A couple people asked me for this. I’m not sure it’s a great recipe, but it’s easy. This is pretty close to the Serious Eats recipe, which is better. But mine is less fussy. In any case, if you ate carnitas at my house and liked them, here’s what I did.
A mess of pork shoulder. I get mine from Rob’s shop, skin-on, bone in. 4# barely feeds our family of four. This is one of the things I make that my teenaged kids actually eat.
Citrus. I usually use oranges. Everything works.
Garlic is non-negotiable.
Random aromatics. Onions, tomatillos, and chiles are typical. Bay, oregano, and cilantro too. I am pretty Swedish-Chef about this stuff and usually make do with whatever I have on hand; I don’t shop a lot for a batch of carnitas. The last batch I made, which prompted this post, had nothing but dried herbs; I was too lazy even to add onions. Still worked fine.
Here We Go
This is a very basic and simple braise. If you braise a lot of meat, you can just skim this. Cube, sear, braise in slow oven with no added fat or liquid other than citrus juice, defat, chop and broil hard twice.
With a sharp knife, take the skin and fat cap off the shoulder and the fat cap off the skin. Put the fat in the freezer to render for lard next week.
Bone out the muscle as best you can, but don’t waste a lot of time doing it, because you can throw the meaty bones into the braise and pull the meat off later. Cube up the meat. Don’t waste time being precise. Evenly and aggressively salt it.
In a rocket-hot pan or cast-iron dutch oven, sear the meat in batches. Don’t overcrowd. You will be tempted to; this step is tedious. Don’t cook it through! Adjust the heat once the pan gets used to the meat so you’re getting a quick brown but not burning the fond. Don’t add a lot of oil.
Prep aromatics while meat rests in braising pot. Peel a head of garlic. Quarter enough citrus to cover the top of the meat-filled pot. Squeeze it over the meat, then add the citrus itself and aromatics to the pot with the meat.
I also add the de-fatted skin to the pot for its gelatin. Truth be told, carnitas is a little like a Mexican pork confit, and you probably can’t add too much solid fat anyways, so you don’t need to be fussy about de-fatting the skin.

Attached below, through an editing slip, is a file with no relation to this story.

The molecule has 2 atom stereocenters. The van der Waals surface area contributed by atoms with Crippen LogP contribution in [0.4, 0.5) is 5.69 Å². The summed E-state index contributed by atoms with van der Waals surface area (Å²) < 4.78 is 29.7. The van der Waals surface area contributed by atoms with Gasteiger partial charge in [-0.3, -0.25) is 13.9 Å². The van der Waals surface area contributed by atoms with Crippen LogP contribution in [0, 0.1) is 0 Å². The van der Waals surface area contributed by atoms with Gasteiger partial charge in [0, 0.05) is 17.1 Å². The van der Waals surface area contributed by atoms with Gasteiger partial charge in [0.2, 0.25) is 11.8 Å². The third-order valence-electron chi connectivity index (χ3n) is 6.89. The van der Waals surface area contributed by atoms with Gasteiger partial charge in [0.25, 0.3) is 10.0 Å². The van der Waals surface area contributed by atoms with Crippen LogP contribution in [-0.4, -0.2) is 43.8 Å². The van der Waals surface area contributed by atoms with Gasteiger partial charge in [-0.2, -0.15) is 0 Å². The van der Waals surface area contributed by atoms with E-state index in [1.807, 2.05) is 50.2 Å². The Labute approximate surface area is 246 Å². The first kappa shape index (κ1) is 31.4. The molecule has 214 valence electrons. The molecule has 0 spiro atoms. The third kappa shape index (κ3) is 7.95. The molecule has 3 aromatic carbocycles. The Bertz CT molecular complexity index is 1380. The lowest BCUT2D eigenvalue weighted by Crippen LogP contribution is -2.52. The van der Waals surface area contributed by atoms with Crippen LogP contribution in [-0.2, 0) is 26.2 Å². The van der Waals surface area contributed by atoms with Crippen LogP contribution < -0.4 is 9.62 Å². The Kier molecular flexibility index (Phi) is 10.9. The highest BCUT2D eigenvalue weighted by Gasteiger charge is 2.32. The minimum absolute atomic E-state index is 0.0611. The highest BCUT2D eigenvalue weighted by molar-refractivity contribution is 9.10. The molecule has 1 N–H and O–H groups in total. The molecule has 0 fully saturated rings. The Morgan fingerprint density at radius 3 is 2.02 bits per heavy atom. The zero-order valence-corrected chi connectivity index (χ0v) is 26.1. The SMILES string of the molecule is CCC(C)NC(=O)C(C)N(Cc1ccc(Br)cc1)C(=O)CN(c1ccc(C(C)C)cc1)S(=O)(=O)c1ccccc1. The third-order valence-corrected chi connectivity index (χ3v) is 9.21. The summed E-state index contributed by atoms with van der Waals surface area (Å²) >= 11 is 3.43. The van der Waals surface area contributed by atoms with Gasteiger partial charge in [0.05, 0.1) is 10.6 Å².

Cook in a very low oven for about 4 hours. It’s done when the meat comes apart when probed with a metal spoon.
You need the cooking liquid but it will be mixed with entirely too much melted pork fat, so you’ll have to be a little fussy about de-fatting the liquid. At the same time, you want to rest a braise in its braising liquid, so you want to do that first or de-fat quickly so you can add the liquid back to the pork. I usually err on the side of leaving too much fat in the liquid. Any way you do it, you’re going to pull the meat from the liquid for a bit and strain the liquid. When you do, remove the aromatics; they’re spent.
Add some of the liquid and some of the melted fat back to the pork.
Reduce the rest of the de-fatted liquid in a pan. Add more aromatics here if you like. This is where Serious Eats adds tomatillo, but they’re making a salsa verde, which is fussy.
This is the big Serious Eats trick: hit the meat twice with a hot broiler. Chop it (I go Swedish-Chef here with a cleaver), spread it evenly on a pan, taste for seasoning (it will want more salt), then blast it until it’s deep brown, pull it, toss it around with a spatula until the brown bits are hidden, and repeat.
Mix in reduced braising liquid.
Serve with tortillas, crema, cilantro, minced raw onions, all that jazz.